Gary warns that it is rare that companies take the intermediate and crucial steps of collecting these two items together and then analyzing them to create a measurement framework that might work on a going forward basis.
“But when it comes to measuring social media, understanding that ROI isn’t necessarily the focus can dramatically change your approach to measurement and open up powerful measurement directions that don’t directly yield an ROI but do yield powerful indications of how successful your efforts really are.”
Remember that when you are setting up a social media monitoring tool your focus is on listening and responding. Filtering out noise comes later. Here you want to be as inclusive as possible and let the human reader do the filtering.
For reporting (measurement) nobody is reading the actual posts and filtering them, because they are being aggregated up into mentions and sentiment numbers, and if there is noise that you have let filter through, then that noise shows in the numbers.
When you setup a profile, you need to review your info to ensure that garbage or noise doesn’t increasingly creep into your data stream. Maintaining it never really stops. For pure listening and responding once you setup a profile, you rarely really need to tune it.
In many ways, the value of monitoring and measurement will depend on the correct setup of the listening platforms and the interoperability of various tools used to create reports and insights; Marshall Sponder deals with this subject in depth in his book Social Media Analytics, to be published by McGraw Hill on August 19th, 2011 (September 2011 in the UK).
Part two of the three part series will provide more help on how to deal with monitoring and measurement by looking at case studies from leading social media analytics tool companies.
Cecilia Pineda Feret, a Digital Marketing Strategist, provides online and social media strategy, implementation, and training to individuals and organizations. As a connector of people, ideas, and technologies, she is always learning, and sharing, about the next new thing in emerging digital communications. Cecilia also co-produces NY Data Stories. Follow her on Twitter: @cecipfand Tumblr cecipf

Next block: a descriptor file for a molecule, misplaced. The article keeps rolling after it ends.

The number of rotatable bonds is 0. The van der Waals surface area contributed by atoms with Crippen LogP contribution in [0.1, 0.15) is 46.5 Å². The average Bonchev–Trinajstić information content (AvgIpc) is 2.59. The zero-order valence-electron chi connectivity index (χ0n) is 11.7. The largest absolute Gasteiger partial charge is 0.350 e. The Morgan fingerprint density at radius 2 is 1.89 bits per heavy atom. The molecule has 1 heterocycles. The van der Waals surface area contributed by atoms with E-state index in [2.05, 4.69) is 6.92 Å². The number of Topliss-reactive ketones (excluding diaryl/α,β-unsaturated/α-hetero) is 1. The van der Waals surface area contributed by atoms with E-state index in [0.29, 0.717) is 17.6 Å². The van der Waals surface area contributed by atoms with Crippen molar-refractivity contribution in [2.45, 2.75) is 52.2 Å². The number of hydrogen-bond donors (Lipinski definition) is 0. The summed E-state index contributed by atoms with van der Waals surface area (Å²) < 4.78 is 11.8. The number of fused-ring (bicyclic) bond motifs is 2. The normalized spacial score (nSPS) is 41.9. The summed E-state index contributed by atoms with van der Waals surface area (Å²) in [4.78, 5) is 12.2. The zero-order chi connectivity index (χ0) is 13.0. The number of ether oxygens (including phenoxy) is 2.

Marshall Sponderis the founder ofWebmetricsguru.com, an industry blog aboutWeb Analytics, Social Media and Search Marketing. He also writes a monthly column forEntrepreneur.comon helping businesses to leverage online marketing technologies successfully in a challenging economy. Marshall maintains his own Analytics Consultancy, Now-Seo, working with small to large marketing agencies. He is also producing NY Data Stories , events offering networking and analysis of business metrics. Follow him on Twitter:@webmetricsguru
Thoughts about the article:
When writing an article like this, the sum of two heads is often better than one; I find there are others who can often articulate my ideas better than I can, often improving on them which is what happened here.
I was talking with a good friend yesterday about the differences with their platform (yes, we’re talking about a vendor platform) and rolling your own, or just making the wrong choices … and where that can lead us … and you don’t want to know just how bad the outcome of choosing wrong can be … but it can be a horror show.
And I think a lot times, that’s what happens. For example, there are more and more books coming out on Social Media everyday, but I don’t know of any that disimbiguates the choices one has to make as much as mine will.
One other thing – and I want to write a whole post on how to compare Social Media tools but I’ll briefly mention it here by citing a post by Liza Sperling who posted this at OneForty.com –